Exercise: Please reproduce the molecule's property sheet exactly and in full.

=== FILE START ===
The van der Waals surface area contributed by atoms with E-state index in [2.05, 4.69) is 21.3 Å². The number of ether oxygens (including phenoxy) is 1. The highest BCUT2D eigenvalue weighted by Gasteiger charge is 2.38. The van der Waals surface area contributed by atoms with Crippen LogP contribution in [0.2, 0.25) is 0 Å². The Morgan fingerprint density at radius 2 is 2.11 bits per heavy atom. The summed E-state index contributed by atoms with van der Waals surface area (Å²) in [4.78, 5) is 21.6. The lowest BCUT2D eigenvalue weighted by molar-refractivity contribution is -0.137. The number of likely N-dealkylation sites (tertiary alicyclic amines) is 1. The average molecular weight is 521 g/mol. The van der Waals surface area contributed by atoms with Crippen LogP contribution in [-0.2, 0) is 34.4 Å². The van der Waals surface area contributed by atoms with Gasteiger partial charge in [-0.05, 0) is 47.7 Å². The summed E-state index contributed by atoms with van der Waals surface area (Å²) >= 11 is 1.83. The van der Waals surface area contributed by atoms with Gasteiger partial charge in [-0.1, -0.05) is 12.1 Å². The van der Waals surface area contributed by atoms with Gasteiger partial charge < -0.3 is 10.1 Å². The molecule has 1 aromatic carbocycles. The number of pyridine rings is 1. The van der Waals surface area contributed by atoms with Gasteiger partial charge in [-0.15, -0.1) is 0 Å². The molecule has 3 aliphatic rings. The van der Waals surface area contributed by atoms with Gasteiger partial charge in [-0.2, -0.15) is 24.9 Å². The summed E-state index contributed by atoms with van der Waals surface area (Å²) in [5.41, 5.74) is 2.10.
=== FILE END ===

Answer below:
The van der Waals surface area contributed by atoms with E-state index in [2.05, 4.69) is 21.3 Å². The number of ether oxygens (including phenoxy) is 1. The highest BCUT2D eigenvalue weighted by Gasteiger charge is 2.38. The van der Waals surface area contributed by atoms with Crippen LogP contribution in [0.2, 0.25) is 0 Å². The Morgan fingerprint density at radius 2 is 2.11 bits per heavy atom. The summed E-state index contributed by atoms with van der Waals surface area (Å²) in [4.78, 5) is 21.6. The lowest BCUT2D eigenvalue weighted by molar-refractivity contribution is -0.137. The number of likely N-dealkylation sites (tertiary alicyclic amines) is 1. The average molecular weight is 521 g/mol. The van der Waals surface area contributed by atoms with Crippen LogP contribution in [-0.2, 0) is 34.4 Å². The van der Waals surface area contributed by atoms with Gasteiger partial charge in [-0.05, 0) is 47.7 Å². The summed E-state index contributed by atoms with van der Waals surface area (Å²) >= 11 is 1.83. The van der Waals surface area contributed by atoms with Gasteiger partial charge in [-0.1, -0.05) is 12.1 Å². The van der Waals surface area contributed by atoms with Gasteiger partial charge < -0.3 is 10.1 Å². The molecule has 1 aromatic carbocycles. The number of pyridine rings is 1. The van der Waals surface area contributed by atoms with Gasteiger partial charge in [-0.15, -0.1) is 0 Å². The molecule has 3 aliphatic rings. The van der Waals surface area contributed by atoms with Gasteiger partial charge in [-0.2, -0.15) is 24.9 Å². The summed E-state index contributed by atoms with van der Waals surface area (Å²) in [5.41, 5.74) is 2.10.